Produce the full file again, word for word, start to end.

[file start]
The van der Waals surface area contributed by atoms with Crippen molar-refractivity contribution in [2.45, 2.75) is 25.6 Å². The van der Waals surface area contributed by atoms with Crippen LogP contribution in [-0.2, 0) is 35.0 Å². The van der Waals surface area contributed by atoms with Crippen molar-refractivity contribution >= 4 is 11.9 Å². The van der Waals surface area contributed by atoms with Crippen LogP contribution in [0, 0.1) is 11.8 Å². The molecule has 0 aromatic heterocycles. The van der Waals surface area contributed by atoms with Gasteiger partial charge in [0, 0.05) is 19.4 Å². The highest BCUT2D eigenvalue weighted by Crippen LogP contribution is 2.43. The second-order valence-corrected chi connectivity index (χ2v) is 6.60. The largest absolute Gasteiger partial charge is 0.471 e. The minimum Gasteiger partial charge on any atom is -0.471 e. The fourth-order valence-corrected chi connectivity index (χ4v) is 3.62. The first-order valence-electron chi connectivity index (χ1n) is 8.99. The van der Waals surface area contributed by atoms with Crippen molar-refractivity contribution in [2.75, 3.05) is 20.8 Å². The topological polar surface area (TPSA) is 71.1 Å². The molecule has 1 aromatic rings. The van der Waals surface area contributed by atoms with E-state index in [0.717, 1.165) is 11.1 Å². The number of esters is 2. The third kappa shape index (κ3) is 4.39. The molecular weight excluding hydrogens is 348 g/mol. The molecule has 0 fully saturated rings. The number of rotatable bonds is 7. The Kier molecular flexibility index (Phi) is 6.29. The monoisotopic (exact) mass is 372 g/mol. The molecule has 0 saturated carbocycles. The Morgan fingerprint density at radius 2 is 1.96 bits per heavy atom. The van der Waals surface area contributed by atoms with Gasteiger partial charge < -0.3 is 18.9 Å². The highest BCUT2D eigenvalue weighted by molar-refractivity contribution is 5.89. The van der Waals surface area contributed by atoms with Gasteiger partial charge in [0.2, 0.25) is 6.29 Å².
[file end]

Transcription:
The van der Waals surface area contributed by atoms with Crippen molar-refractivity contribution in [2.45, 2.75) is 25.6 Å². The van der Waals surface area contributed by atoms with Crippen LogP contribution in [-0.2, 0) is 35.0 Å². The van der Waals surface area contributed by atoms with Crippen molar-refractivity contribution >= 4 is 11.9 Å². The van der Waals surface area contributed by atoms with Crippen LogP contribution in [0, 0.1) is 11.8 Å². The molecule has 0 aromatic heterocycles. The van der Waals surface area contributed by atoms with Gasteiger partial charge in [0, 0.05) is 19.4 Å². The highest BCUT2D eigenvalue weighted by Crippen LogP contribution is 2.43. The second-order valence-corrected chi connectivity index (χ2v) is 6.60. The largest absolute Gasteiger partial charge is 0.471 e. The minimum Gasteiger partial charge on any atom is -0.471 e. The fourth-order valence-corrected chi connectivity index (χ4v) is 3.62. The first-order valence-electron chi connectivity index (χ1n) is 8.99. The van der Waals surface area contributed by atoms with Crippen molar-refractivity contribution in [2.75, 3.05) is 20.8 Å². The topological polar surface area (TPSA) is 71.1 Å². The molecule has 1 aromatic rings. The van der Waals surface area contributed by atoms with E-state index in [0.717, 1.165) is 11.1 Å². The number of esters is 2. The third kappa shape index (κ3) is 4.39. The molecular weight excluding hydrogens is 348 g/mol. The molecule has 0 fully saturated rings. The number of rotatable bonds is 7. The Kier molecular flexibility index (Phi) is 6.29. The monoisotopic (exact) mass is 372 g/mol. The molecule has 0 saturated carbocycles. The Morgan fingerprint density at radius 2 is 1.96 bits per heavy atom. The van der Waals surface area contributed by atoms with Gasteiger partial charge < -0.3 is 18.9 Å². The highest BCUT2D eigenvalue weighted by molar-refractivity contribution is 5.89. The van der Waals surface area contributed by atoms with Gasteiger partial charge in [0.2, 0.25) is 6.29 Å².